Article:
The director of GemGenève Mathieu Dekeukelaire sheds light on the backstage of organising this “niche fair”, which now shines well beyond the Swiss borders.

Carine Claude
1st November 2023

It’s a tour de force. At the steady pace of two editions per year in May and November, this young fair has managed to make a name in the big leagues in just five years. An achievement for the small team of five employees led by Mathieu Dekeukelaire alongside Nadège Totah, co-organiser of the event. Flexibility, agility, and dynamism are their creed. With each edition, the fair gains its patina. Its rich cultural program attracts more and more major houses. Its loyal exhibitors come or come back depending on the seasons. And young designers, who will shape the jewellery of tomorrow, find their springboard for the future here. A “hub” that is commercial, educational, and cultural at once, unique in the highly competitive world of jewellery.

You are one of the few fairs to offer two editions per year. How do you manage to keep up the pace?

We manage because we are very well surrounded! We have been working with the same teams and individuals for several editions now, the design agency, the surveillance teams, the management of safes and stands, etc. Everyone gains in experience and efficiency, which saves considerable time. Above all, we learn from our mistakes from one edition to another. We are constantly listening to our exhibitors, which allows us to make the necessary corrections.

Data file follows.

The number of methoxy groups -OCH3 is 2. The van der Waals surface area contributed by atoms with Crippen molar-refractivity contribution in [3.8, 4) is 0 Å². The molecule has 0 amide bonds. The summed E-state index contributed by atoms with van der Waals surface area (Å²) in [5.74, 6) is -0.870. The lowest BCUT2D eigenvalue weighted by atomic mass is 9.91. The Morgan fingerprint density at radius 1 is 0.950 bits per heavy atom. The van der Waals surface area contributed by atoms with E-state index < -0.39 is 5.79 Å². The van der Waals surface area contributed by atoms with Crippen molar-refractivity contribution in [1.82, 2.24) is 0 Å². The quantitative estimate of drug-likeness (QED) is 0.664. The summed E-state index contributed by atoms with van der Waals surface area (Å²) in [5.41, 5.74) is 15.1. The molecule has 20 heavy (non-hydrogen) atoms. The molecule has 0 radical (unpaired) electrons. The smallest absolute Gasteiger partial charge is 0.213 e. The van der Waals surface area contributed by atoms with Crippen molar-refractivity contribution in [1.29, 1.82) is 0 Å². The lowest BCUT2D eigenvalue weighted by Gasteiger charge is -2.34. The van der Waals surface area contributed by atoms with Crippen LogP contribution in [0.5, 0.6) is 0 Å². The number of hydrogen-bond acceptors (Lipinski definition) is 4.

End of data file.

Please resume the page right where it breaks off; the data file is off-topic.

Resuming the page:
Which ones?

In November 2022, we wanted to arrange large aisles, as we were in Hall 6 of Palexpo which is very spacious. However, exhibitors noticed that visitors only walked along one side! In short, it was a misguided idea. So we adapted the layout in May 2023 by reducing their width. Another example: some exhibitors could find themselves facing the lounge or the restaurant, some attractive places where there is a lot of traffic. Except that some had the impression that the fair was happening behind them. For November 2023, we integrated this feedback into the hall layout to ensure that all exhibitors are facing the center of the fair.

“We are fortunate to be a small, flexible, agile team with low operating costs, which allows us to be very responsive to the requests of our buyers and merchants. This is the DNA of GemGenève: a human-sized fair created by exhibitors, for exhibitors.”

Is young creation present at every edition?

We always put a particular emphasis on Emerging Talents and New Designers with the Designers Village. Nadège Totah is in charge of this selection. On the other hand, the Designer Vivarium by Viviane Becker is only held in May. She prefers to focus on one edition per year, as her curation requires a lot of research upfront.

How do major houses make their presence felt?

They interact in several ways within GemGenève. They are not exhibitors, as our fair was conceived by merchants, for merchants, with a buying-selling perspective, while major houses generally participate in this type of event to present their new collections. For them, it’s a matter of communication. Strategy-wise, we thus do not have the same objective. However, they manifest at GemGenève in three different ways. First, as buyers, either of stones or pieces that could later enrich their heritage collections. Then, they integrate our cultural program through conferences. I am in regular contact with the heritage teams of these houses and it is interesting to note that for this 7th edition of GemGenève, the houses Piaget, Chaumet, and Van Cleef & Arpels will come with strong proposals. Finally, the third possibility is the loan of pieces for the exhibitions we organise, like Chaumet this year who agreed to present about ten exceptional pieces of jewellery from their collection for our “Pearls Odyssey” exhibition [see p.XX]. It’s a beautiful acknowledgment.

This year’s themes will delve into various facets…